A woman that recently moved to Pennsylvania is having a hard time getting a new driver’s license because after two marriages, her name no longer matches her birth certificate. Without a new ID, she would not be able to have her vote count this November. PennDOT is requiring her to document her name changes. To do so, she must obtain a 50-year-old marriage certificate from North Carolina and a 46-year-old divorce decree from Mexico along with her birth certificate.
It took a 51-year-old man three months to obtain his free voter ID after several administrative errors caused by PennDOT officials.
Pennsylvania will update state employee ID badges for those that plan on using their ID badge at the polls. The current IDs lack an expiration date which is required for a voter ID.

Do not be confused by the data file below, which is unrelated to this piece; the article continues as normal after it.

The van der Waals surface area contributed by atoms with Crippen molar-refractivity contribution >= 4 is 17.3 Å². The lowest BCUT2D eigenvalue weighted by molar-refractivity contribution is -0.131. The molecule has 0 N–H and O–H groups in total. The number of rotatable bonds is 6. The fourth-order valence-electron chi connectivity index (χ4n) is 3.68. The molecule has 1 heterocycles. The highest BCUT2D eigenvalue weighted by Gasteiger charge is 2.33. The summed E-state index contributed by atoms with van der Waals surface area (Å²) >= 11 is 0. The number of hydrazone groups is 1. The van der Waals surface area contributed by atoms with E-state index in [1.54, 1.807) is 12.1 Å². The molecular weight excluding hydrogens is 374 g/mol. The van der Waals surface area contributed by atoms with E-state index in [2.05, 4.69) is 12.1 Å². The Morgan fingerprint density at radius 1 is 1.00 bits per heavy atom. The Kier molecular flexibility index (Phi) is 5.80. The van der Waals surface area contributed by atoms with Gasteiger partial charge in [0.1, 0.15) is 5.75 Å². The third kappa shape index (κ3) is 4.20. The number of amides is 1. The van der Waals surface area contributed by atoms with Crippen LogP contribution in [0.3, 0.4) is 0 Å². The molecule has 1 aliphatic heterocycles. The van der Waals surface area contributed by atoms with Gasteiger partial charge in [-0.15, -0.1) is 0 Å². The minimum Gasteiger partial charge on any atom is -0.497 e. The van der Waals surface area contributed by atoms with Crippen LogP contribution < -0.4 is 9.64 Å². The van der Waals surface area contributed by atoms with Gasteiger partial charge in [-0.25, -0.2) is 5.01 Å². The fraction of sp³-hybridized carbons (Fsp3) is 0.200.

Tennessee: The City of Memphis appears likely to file a lawsuit to allow Memphis Public Library ID cards to be used for voting. The library ID cards were changed recently to comply with the voter ID law passed last year. However, the secretary of state’s office and county elections office has said that the library IDs will not be accepted.
Texas: As the trial challenging Texas’ voter ID law was wrapping up last week, the judges hearing the case appeared skeptical whether the law was fair. They questioned the state's attorneys about the lack of witnesses and the need to prove that the law is fair to minority voters. One judge also mentioned the long distances – over 100 miles – for some voters to travel to obtain an ID. A decision is expected in the next month.
Texas Secretary of State Esperanza "Hope" Andrade is drafting a letter to request access for Texas to the Systematic Alien Verification for Entitlement (SAVE) database to check from possible noncitizens on the voter rolls.
Wisconsin: This week, Dane County Circuit Judge David Flanagan became the second judge to declare Wisconsin’s photo ID unconstitutional, by issuing a permanent injunction barring the law from being enforced. He also said the law was "unlikely to protect the electoral process" and was one of the most restrictive in the country. The ruling could be appealed but, at this point, will unlikely not be in effect in November.